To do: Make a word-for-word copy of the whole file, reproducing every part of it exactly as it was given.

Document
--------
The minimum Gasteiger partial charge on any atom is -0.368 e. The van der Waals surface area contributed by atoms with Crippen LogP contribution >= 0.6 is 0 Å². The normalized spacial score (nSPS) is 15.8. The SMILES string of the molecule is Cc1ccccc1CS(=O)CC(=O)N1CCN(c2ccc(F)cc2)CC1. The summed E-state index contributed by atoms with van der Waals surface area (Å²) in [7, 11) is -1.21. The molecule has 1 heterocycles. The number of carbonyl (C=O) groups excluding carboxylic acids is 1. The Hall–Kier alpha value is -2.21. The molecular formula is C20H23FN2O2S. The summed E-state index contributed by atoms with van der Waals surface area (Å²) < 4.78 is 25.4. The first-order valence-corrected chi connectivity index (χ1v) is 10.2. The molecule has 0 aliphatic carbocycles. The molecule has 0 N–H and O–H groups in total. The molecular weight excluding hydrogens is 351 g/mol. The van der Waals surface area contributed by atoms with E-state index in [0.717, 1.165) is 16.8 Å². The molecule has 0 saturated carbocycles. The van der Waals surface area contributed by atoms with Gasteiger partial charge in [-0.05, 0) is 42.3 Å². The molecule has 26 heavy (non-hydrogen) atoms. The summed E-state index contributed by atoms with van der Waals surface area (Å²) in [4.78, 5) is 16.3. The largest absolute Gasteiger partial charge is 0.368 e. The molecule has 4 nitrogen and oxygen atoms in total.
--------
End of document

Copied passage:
The minimum Gasteiger partial charge on any atom is -0.368 e. The van der Waals surface area contributed by atoms with Crippen LogP contribution >= 0.6 is 0 Å². The normalized spacial score (nSPS) is 15.8. The SMILES string of the molecule is Cc1ccccc1CS(=O)CC(=O)N1CCN(c2ccc(F)cc2)CC1. The summed E-state index contributed by atoms with van der Waals surface area (Å²) in [7, 11) is -1.21. The molecule has 1 heterocycles. The number of carbonyl (C=O) groups excluding carboxylic acids is 1. The Hall–Kier alpha value is -2.21. The molecular formula is C20H23FN2O2S. The summed E-state index contributed by atoms with van der Waals surface area (Å²) < 4.78 is 25.4. The first-order valence-corrected chi connectivity index (χ1v) is 10.2. The molecule has 0 aliphatic carbocycles. The molecule has 0 N–H and O–H groups in total. The molecular weight excluding hydrogens is 351 g/mol. The van der Waals surface area contributed by atoms with E-state index in [0.717, 1.165) is 16.8 Å². The molecule has 0 saturated carbocycles. The van der Waals surface area contributed by atoms with Gasteiger partial charge in [-0.05, 0) is 42.3 Å². The molecule has 26 heavy (non-hydrogen) atoms. The summed E-state index contributed by atoms with van der Waals surface area (Å²) in [4.78, 5) is 16.3. The largest absolute Gasteiger partial charge is 0.368 e. The molecule has 4 nitrogen and oxygen atoms in total.